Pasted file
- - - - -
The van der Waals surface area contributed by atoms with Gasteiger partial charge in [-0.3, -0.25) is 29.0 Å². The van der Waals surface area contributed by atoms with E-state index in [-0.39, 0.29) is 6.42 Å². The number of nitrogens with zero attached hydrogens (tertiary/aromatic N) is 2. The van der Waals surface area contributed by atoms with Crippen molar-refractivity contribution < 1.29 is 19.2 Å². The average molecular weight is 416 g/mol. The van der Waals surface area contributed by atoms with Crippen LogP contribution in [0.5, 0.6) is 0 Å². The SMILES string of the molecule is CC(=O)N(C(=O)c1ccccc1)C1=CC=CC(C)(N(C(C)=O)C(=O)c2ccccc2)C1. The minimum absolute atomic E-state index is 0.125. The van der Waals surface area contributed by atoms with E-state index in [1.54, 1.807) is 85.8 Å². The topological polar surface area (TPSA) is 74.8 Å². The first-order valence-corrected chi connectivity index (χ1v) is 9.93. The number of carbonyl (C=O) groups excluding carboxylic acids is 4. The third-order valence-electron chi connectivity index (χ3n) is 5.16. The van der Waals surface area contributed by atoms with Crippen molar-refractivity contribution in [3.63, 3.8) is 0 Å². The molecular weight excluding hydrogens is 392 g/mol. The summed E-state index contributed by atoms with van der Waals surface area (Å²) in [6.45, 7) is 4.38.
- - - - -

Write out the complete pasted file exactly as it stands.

The van der Waals surface area contributed by atoms with Gasteiger partial charge in [-0.3, -0.25) is 29.0 Å². The van der Waals surface area contributed by atoms with E-state index in [-0.39, 0.29) is 6.42 Å². The number of nitrogens with zero attached hydrogens (tertiary/aromatic N) is 2. The van der Waals surface area contributed by atoms with Crippen molar-refractivity contribution < 1.29 is 19.2 Å². The average molecular weight is 416 g/mol. The van der Waals surface area contributed by atoms with Crippen LogP contribution in [0.5, 0.6) is 0 Å². The SMILES string of the molecule is CC(=O)N(C(=O)c1ccccc1)C1=CC=CC(C)(N(C(C)=O)C(=O)c2ccccc2)C1. The minimum absolute atomic E-state index is 0.125. The van der Waals surface area contributed by atoms with E-state index in [1.54, 1.807) is 85.8 Å². The topological polar surface area (TPSA) is 74.8 Å². The first-order valence-corrected chi connectivity index (χ1v) is 9.93. The number of carbonyl (C=O) groups excluding carboxylic acids is 4. The third-order valence-electron chi connectivity index (χ3n) is 5.16. The van der Waals surface area contributed by atoms with Crippen molar-refractivity contribution in [3.63, 3.8) is 0 Å². The molecular weight excluding hydrogens is 392 g/mol. The summed E-state index contributed by atoms with van der Waals surface area (Å²) in [6.45, 7) is 4.38.